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Competition Policy

Cases & Judgments (Transport & Tourism)



Between 2010 and 2015, the Commission investigated three airline joint ventures relating to transatlantic passenger services: the Oneworld Atlantic Joint Business (American Airlines, British Airways, Finnair and Iberia), Star A++ (Air Canada, United and Lufthansa) and Skyteam (Air France-KLM, Alitalia and Delta). Each joint venture brings together EU and US airlines, which agree to combine their resources and share revenues on transatlantic routes linking their hub airports, as well as routes that connect those hubs to certain ‘behind and beyond’ destinations in Europe and the USA.

Because the participating airlines continue to exist as independent undertakings, the joint ventures were assessed under Article 101 TFEU, rather than the EU Merger Regulation. The Commission’s assessment of each joint venture focussed on routes where the anti-competitive effects were likely to be most severe.

To remedy concerns raised by the Commission in its preliminary assessments, the parties to each joint venture offered commitments: (i) to release airport slots to eligible new entrants; (ii) to provide eligible competitors with access to feed traffic on favourable terms; (iii) to allow them to sell combined tickets, where one leg of the trip is operated by the competitor and the return leg by the joint venture parties, and (iv) to allow them participate in the parties’ frequent flyer programmes. The commitments were intended to address barriers to entry created by congestion at the parties’ hub airports and by advantages derived from the parties’ greater access to feed traffic and more frequent services. In the case of the Oneworld and Skyteam joint ventures, the commitments have enabled competing airlines, including low-cost airlines, to launch new transatlantic services, or expand their existing services.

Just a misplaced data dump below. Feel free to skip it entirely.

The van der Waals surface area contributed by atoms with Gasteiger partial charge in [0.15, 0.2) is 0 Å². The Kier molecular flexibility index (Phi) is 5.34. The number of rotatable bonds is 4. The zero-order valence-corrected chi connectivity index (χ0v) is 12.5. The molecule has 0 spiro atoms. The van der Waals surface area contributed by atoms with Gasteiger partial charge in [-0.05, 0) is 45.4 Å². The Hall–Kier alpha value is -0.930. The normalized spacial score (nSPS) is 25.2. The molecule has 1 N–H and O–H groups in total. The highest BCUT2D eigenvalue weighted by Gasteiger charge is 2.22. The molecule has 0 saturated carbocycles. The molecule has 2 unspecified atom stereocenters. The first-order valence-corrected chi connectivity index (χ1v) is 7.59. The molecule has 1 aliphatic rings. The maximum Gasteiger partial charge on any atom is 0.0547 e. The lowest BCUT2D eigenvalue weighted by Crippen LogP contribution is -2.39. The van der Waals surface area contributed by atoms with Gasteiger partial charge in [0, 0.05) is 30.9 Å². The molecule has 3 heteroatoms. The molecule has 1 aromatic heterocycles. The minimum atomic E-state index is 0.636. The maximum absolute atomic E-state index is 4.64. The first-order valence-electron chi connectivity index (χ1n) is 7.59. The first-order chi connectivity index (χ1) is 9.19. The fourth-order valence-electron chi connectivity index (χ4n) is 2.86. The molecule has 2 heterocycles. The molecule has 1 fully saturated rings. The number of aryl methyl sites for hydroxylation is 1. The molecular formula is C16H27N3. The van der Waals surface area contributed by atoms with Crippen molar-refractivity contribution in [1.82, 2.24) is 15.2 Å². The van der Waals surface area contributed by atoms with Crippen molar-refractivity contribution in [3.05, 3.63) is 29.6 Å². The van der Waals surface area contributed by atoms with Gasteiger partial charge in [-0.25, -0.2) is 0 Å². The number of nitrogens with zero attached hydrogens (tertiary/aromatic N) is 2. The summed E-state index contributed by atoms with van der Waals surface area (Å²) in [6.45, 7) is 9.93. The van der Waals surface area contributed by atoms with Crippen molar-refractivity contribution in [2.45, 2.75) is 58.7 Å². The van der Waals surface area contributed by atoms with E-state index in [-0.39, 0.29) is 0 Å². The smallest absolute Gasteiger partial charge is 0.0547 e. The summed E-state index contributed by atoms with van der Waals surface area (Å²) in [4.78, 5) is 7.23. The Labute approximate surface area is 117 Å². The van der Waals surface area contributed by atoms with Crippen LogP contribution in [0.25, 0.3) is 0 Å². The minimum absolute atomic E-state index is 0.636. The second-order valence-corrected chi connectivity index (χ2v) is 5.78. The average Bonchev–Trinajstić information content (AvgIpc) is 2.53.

Making holidays more affordable and available to all - competition investigations in the Tourism Sector

The Commission has also intervened in the online booking sector in a case relating to the online booking website – In 2015 in response to concerns expressed by the French, Swedish and Italian national competition authorities (NCAs) agreed to give three sets of identical commitments to the French, Italian and Swedish (‘NCAs’). These commitments involved replacing the wide parity clauses in its contracts with hotels with narrow parity clauses. DG COMP coordinated the work of the three NCAs. Wide parity clauses prevented the hotel from offering lower room prices or better room availability on any other sales channel, whereas narrow parity clauses only prevent the hotel from publishing lower room prices on its own website. The NCAs considered that the wide parity clauses restricted competition between the existing hotel booking platforms and made entry or expansion by new platforms more difficult. The commitments applied for five years from July 2015 and decided to implement them EEA-wide. In August 2015, Expedia also switched from a wide to a narrow parity clause throughout the EEA, though without giving formal commitments.